Polypropylene is light And thick enough to abseil easily with; the alternatives are more of a compromise between both those requirements, though polypropylene is obviously more bulky than thinner lines. So as far I was concerned I was buying a sensible rope for my requirements which wouldn't mean possibly sketchy abseils on a line. Incidentally it is very cheap in comparison though that shouldn't be a reason for choosing it.
Thank you everyone for your knowledge, I really appreciate everyone's views and advice. Fantastic.
I forgot I have some money left on a decathlon gift voucher. Would this simond rope be okay? I like that it's only 7.5mm.
Yes I have that as a winter short rope. You need to be mindful of how you abseil ie extra krab, maybe differing device and/or increasing friction by wrapping round leg. Also that it has less abrasion/cut resistance than a thicker rope.
20m this, 30m that... 2 x 20m of different diameters, tat, tape. What a load of horse.....
Just take 50m of full rope, they are graded routes, you can shorten it by both taking in a few coils, run long pitches, ab 25m... no point messing around with short bits of string.
It's for use while on my own in very remote locations, so fast and light feels necessary.
> It's for use while on my own in very remote locations, so fast and light feels necessary.
if a person wishes to go fast and light on graded terrain, solo, in remote locations, one might expect them to have sufficient previous experience to not need to ask a rope question at all?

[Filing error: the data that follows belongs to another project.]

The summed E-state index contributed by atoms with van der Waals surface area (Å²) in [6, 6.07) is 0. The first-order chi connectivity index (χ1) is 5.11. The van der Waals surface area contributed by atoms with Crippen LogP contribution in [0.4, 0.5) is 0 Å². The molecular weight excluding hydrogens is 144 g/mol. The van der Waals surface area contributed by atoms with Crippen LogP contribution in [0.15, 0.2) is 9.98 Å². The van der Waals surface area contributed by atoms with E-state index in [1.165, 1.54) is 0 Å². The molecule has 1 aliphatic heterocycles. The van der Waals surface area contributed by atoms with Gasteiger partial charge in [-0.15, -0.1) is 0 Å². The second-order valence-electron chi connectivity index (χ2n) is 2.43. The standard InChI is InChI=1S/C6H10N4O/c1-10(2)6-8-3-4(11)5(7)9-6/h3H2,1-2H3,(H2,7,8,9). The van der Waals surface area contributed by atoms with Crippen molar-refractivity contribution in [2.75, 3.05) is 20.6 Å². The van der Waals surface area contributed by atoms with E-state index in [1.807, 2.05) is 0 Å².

That isn't the question being asked, however I fully agree that if you're going to be doing anything other than an abseil, a skinny single rope is definitely the right choice.
In reply to oldie suggesting 3 strand rope: You can't say this isn't a beginners forum. Plenty of new climbers read UKC and haven't got a clue about what gear to buy and what's safe. I think suggesting that a DIY shop rope is suitable for rock climbing is bad news.
Yes, you are correct that many ropes not certified for climbing may well be strong enough for a 75kg person to use as an abseil rope. But we shouldn't be suggesting that you can use any old rope when there are clearly better, purpose designed and manufactured options out there which will be safe for the intended use. Climbing rope is (comparatively) cheap, let's keep on track with sensible, safe suggestions.
TL;DR, don't buy junk ropes from DIY shops, visit your local climbing store and buy from a reputable manufacturer.
> Who rattled your cage?
Just lots of frankly several stupid and slightly dangerous comments, taking 20 or 30m of skinny rope isn't going to help this complete novice when they get crag fast. If you are on a ridge by it's nature the terrain either side is steeper and often more than 10-15m before you have any hope of abseiling into an easier grade I Gully. They likely have no gear to put in the rock to ab off, nor anchor rigging experience etc etc
I have to agree with Exiled Scot. In the nicest possible way, if you are proposing to solo grade 2 ridges you should be able to comfortably lead at least grade 3 climbing as equals with a partner (ie not guided/on a course) , and would by then have the experience to answer your own question.
I think you're exaggerating a bit.
> In reply to oldie suggesting 3 strand rope: You can't say this isn't a beginners forum. Plenty of new climbers read UKC and haven't got a clue about what gear to buy and what's safe. I think suggesting that a DIY shop rope is suitable for rock climbing is bad news. <
There is a separate beginner's forum and while you have a point that beginners will read it there is ample opportunity for objective discussion. I said (with exclamation mark) that it was possible to buy polypropylene rope at B and Q, with respect to occasional short abseil retreat and did not mean to imply that a DIY shop rope is suitable for actual rock climbing.